Classroom on the Farm consists of nine stations, with each one located throughout the farm which gives a special message to the groups that move from one station to another.

COURTNEY PERRONNE-HESS shows off the Hanke Farms milking parlor, during the recent Classroom on the Farm event. — Review photo by Verla Peichl COURTNEY PERRONNE-HESS shows off the Hanke Farms milking parlor, during the recent Classroom on the Farm event. — Review photo by Verla Peichl Each station was presented by a family farm member or an agribusiness farm partner and the information was condensed into 10-minute increments all explaining the importance of the subject.

Station 1-The Milking Parlor was presented by Courtney Perronne Hess.

“The Hanke’s cows are milked three times a day,” Perronne-Hess said. “Some farms milk only two times a day but the Hankes do three and that means the milking parlor is in use 24 hours a day. This breaks down to 21 hours of milking and three hours for cleaning.

“Before the cow is milked, her udder is washed, so the milk is clean, and the milking machine can harvest six to 10 gallons of milk in about four and a half minutes,” she said. “Fresh milk is pumped into large refrigerated tanks that can hold approximately 50,000 pounds of milk, or 5,814 gallons. It is the job of a farmer to produce the highest quality food product possible, milk, for you the consumer. As a farmer, this means raising healthy animals to produce a healthy product.”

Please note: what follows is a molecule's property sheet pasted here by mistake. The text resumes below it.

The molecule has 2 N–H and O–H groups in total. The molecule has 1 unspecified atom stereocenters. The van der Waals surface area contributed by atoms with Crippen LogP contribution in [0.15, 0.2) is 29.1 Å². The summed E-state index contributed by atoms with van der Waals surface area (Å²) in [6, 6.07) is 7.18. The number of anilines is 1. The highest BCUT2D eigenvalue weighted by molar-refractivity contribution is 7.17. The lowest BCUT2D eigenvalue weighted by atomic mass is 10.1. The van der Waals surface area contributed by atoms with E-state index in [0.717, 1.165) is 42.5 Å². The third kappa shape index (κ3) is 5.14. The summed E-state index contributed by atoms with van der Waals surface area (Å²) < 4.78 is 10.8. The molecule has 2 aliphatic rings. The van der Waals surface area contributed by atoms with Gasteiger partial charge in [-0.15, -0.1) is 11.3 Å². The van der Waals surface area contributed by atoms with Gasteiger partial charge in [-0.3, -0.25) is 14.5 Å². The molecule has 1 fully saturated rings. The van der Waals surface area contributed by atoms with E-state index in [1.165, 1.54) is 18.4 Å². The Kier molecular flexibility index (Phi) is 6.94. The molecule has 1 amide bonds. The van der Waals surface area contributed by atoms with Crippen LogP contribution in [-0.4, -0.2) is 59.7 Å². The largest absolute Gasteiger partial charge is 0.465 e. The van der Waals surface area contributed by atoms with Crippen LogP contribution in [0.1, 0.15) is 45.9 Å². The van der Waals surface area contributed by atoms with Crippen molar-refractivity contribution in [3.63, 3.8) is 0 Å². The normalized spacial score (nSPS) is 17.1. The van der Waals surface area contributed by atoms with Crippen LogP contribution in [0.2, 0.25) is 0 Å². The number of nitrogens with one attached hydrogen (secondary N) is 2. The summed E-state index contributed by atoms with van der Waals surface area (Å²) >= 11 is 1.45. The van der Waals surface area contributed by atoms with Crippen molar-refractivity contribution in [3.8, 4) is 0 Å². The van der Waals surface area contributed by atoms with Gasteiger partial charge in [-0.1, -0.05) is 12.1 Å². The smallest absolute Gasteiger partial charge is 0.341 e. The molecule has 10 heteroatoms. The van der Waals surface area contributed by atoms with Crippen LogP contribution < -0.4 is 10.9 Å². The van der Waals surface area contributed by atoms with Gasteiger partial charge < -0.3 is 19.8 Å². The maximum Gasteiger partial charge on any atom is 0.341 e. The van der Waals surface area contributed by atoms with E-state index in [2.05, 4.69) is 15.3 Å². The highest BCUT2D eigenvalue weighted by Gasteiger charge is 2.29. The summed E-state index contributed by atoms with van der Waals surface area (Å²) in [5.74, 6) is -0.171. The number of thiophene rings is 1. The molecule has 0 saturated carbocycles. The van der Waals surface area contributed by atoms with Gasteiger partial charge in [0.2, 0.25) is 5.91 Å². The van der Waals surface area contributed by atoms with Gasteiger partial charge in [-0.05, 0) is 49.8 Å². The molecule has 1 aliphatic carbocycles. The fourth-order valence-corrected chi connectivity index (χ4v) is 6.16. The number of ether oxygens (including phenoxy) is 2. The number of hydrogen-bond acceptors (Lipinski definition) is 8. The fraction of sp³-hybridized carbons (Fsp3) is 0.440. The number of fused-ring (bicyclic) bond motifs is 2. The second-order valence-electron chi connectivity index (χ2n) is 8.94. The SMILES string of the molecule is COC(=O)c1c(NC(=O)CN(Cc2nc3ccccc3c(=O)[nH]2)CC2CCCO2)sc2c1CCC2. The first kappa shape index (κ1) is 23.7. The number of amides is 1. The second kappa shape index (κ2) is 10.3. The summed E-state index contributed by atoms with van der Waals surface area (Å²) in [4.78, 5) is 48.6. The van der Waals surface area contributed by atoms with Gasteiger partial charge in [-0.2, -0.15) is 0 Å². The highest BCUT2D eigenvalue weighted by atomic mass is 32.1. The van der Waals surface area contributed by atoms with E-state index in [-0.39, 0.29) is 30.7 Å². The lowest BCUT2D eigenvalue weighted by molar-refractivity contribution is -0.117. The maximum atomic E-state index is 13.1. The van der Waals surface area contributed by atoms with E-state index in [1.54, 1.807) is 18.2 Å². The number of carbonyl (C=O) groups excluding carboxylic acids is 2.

Station 2-The Cow Doctor by Chris Booth.

Veterinarian Chris Booth explained some of the illnesses that affect a cow. He described types of instruments and some simple medications that are used to cure and treat the animals.

Booth also told the students that cows weigh between 1,400 and 1,500 pounds when they are fully grown.